Zimbabwe has announced that in an effort to raise money the country is putting some of its wild animals up for sale. The desperate attempt comes as the country has been dealing with a severe drought and after last year’s sale of dozens of elephants to China to raise money for conservation efforts, something animal protection groups harshly criticized.
While few details have been released, the Zimbabwe Parks and Wildlife Management Authority made a statement to Reuters and CNN saying, "In light of the drought...Parks and Wildlife Management Authority intends to destock its parks estates through selling some of the wildlife." Environment, Water and Climate Minster Oppah Muchinguri-Kashiri says the government is planning to use the money "to buy food and secure water facilities for distressed animals” after the severe drought has destroyed crops and livestock.
According to Reuters, "about 54,000 of Zimbabwe's 80,000 elephants live in the western Hwange National Park," along with lions, cheetahs, monkeys, and other wildlife. ZimParks spokeswoman Caroline Washaya-Moyo didn’t specify the number of animals for sale or whether they could be transported outside Zimbabwe. "We do not have a target. The number of animals depends on the bids we receive," she said, according to Reuters.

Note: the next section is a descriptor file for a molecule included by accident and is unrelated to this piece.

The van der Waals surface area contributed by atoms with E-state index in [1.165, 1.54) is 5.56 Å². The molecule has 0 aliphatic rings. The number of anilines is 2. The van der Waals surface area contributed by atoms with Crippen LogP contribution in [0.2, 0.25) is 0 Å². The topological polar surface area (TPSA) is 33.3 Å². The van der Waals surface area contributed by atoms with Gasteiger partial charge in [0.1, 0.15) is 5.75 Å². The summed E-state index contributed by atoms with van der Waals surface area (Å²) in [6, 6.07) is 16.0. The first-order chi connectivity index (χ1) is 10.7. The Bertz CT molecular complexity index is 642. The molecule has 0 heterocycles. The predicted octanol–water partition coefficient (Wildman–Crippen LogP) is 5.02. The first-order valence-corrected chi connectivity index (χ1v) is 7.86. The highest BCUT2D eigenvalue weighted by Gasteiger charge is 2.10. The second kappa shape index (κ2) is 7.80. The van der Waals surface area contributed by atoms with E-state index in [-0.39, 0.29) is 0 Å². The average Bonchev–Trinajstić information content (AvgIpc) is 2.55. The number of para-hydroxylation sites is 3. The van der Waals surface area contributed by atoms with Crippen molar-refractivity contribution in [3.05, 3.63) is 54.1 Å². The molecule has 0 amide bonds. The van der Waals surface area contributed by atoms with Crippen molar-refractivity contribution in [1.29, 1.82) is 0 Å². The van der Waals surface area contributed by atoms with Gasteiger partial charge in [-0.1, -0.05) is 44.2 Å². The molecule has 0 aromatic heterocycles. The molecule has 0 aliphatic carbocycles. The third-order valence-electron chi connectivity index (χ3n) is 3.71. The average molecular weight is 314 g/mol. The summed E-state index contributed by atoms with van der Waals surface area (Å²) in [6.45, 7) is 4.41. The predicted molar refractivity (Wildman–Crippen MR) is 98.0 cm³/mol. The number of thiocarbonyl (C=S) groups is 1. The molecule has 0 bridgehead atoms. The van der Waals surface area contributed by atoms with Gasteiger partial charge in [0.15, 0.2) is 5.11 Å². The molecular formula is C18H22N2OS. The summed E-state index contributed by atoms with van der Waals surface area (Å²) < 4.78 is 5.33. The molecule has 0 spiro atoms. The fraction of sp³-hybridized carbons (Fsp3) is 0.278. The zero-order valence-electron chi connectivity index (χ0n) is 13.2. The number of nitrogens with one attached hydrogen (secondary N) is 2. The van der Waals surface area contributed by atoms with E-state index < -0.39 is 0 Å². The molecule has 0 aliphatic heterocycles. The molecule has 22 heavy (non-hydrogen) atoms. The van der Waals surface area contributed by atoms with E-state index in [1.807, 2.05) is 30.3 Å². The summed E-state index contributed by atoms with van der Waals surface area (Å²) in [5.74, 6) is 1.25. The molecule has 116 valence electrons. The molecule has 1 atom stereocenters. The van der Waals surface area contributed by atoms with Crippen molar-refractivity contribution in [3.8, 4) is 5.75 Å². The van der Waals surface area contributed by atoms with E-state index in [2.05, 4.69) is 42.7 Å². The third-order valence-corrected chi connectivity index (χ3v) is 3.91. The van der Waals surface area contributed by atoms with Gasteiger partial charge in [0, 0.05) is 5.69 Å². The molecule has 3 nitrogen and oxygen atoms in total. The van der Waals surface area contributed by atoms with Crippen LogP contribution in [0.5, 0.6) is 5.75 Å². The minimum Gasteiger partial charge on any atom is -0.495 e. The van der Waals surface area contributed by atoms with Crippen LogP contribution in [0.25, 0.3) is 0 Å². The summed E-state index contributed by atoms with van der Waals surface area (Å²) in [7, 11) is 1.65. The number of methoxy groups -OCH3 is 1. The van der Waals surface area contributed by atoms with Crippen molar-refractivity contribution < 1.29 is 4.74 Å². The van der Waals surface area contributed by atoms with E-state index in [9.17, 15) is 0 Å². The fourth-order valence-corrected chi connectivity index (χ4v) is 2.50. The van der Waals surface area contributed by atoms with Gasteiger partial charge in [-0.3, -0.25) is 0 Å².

According to ZimParks, those wanting to purchase animals must "... provide the following information about the habitat [in] which they intend to put the acquired animals: name and address of property, size of property, ownership of the property, description of current land use, intended use for the acquired animals and existing infrastructure e.g. fences, water availability, roads, fireguards, protection/law enforcement capacity and management."
Who will be getting these animals? "While nobody knows the official answer to this question," Ashish Sanghrajka, President of Big Five Tours & Expeditions told Travel + Leisure via email, "the logical answer is quite grim. It would be consumers of ivory or private sector circuses or attractions where animal abuse is a known issue." Sanghrajka, whose company is committed to best practices of sustainable tourism, continued, "This is being done in the name of a drought to raise capital without the governance...[of] any conservation organization, private or public."
So, what effect will this have on tourists to the country? "For those going to Victoria Falls, likely none," revealed Sanghrajka. The effect for travelers to other parts of tghe country "also should be minimal because there is no unified public outcry against this, only individual protests."
Various studies in Africa have shown that tourism-rich countries show lower poaching rates—five our of 10 are poached—than those of tourism-starved countries, where the rates average nine out of 10. "So the correct outcome here should be to enlarge the spotlight on Zimbabwe," added Sanghrajka. "And that only happens by increasing tourism...."